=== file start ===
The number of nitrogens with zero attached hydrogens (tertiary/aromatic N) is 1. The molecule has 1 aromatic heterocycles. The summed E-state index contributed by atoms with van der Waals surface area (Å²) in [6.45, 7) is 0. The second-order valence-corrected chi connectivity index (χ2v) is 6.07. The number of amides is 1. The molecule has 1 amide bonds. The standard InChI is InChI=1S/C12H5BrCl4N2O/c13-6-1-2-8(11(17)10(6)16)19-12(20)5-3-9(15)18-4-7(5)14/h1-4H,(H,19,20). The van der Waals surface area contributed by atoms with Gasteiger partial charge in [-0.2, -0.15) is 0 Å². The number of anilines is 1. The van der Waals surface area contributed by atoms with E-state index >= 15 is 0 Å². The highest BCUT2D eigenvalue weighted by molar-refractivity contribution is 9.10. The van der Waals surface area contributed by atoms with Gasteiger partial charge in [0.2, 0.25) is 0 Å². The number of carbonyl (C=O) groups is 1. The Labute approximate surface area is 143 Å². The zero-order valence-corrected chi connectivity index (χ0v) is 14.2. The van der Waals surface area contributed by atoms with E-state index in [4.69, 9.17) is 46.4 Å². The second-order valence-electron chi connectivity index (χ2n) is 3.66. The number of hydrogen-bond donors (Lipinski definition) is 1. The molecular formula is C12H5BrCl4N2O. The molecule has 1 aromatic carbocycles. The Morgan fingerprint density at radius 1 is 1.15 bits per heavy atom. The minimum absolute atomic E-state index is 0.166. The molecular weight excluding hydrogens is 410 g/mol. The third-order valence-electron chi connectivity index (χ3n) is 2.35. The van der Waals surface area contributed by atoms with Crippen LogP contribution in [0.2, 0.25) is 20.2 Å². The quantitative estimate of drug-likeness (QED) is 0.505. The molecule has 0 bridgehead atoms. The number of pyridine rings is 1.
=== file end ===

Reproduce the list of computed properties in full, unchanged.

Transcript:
The number of nitrogens with zero attached hydrogens (tertiary/aromatic N) is 1. The molecule has 1 aromatic heterocycles. The summed E-state index contributed by atoms with van der Waals surface area (Å²) in [6.45, 7) is 0. The second-order valence-corrected chi connectivity index (χ2v) is 6.07. The number of amides is 1. The molecule has 1 amide bonds. The standard InChI is InChI=1S/C12H5BrCl4N2O/c13-6-1-2-8(11(17)10(6)16)19-12(20)5-3-9(15)18-4-7(5)14/h1-4H,(H,19,20). The van der Waals surface area contributed by atoms with Gasteiger partial charge in [-0.2, -0.15) is 0 Å². The number of anilines is 1. The van der Waals surface area contributed by atoms with E-state index >= 15 is 0 Å². The highest BCUT2D eigenvalue weighted by molar-refractivity contribution is 9.10. The van der Waals surface area contributed by atoms with Gasteiger partial charge in [0.2, 0.25) is 0 Å². The number of carbonyl (C=O) groups is 1. The Labute approximate surface area is 143 Å². The zero-order valence-corrected chi connectivity index (χ0v) is 14.2. The van der Waals surface area contributed by atoms with E-state index in [4.69, 9.17) is 46.4 Å². The second-order valence-electron chi connectivity index (χ2n) is 3.66. The number of hydrogen-bond donors (Lipinski definition) is 1. The molecular formula is C12H5BrCl4N2O. The molecule has 1 aromatic carbocycles. The Morgan fingerprint density at radius 1 is 1.15 bits per heavy atom. The minimum absolute atomic E-state index is 0.166. The molecular weight excluding hydrogens is 410 g/mol. The third-order valence-electron chi connectivity index (χ3n) is 2.35. The van der Waals surface area contributed by atoms with Crippen LogP contribution in [0.2, 0.25) is 20.2 Å². The quantitative estimate of drug-likeness (QED) is 0.505. The molecule has 0 bridgehead atoms. The number of pyridine rings is 1.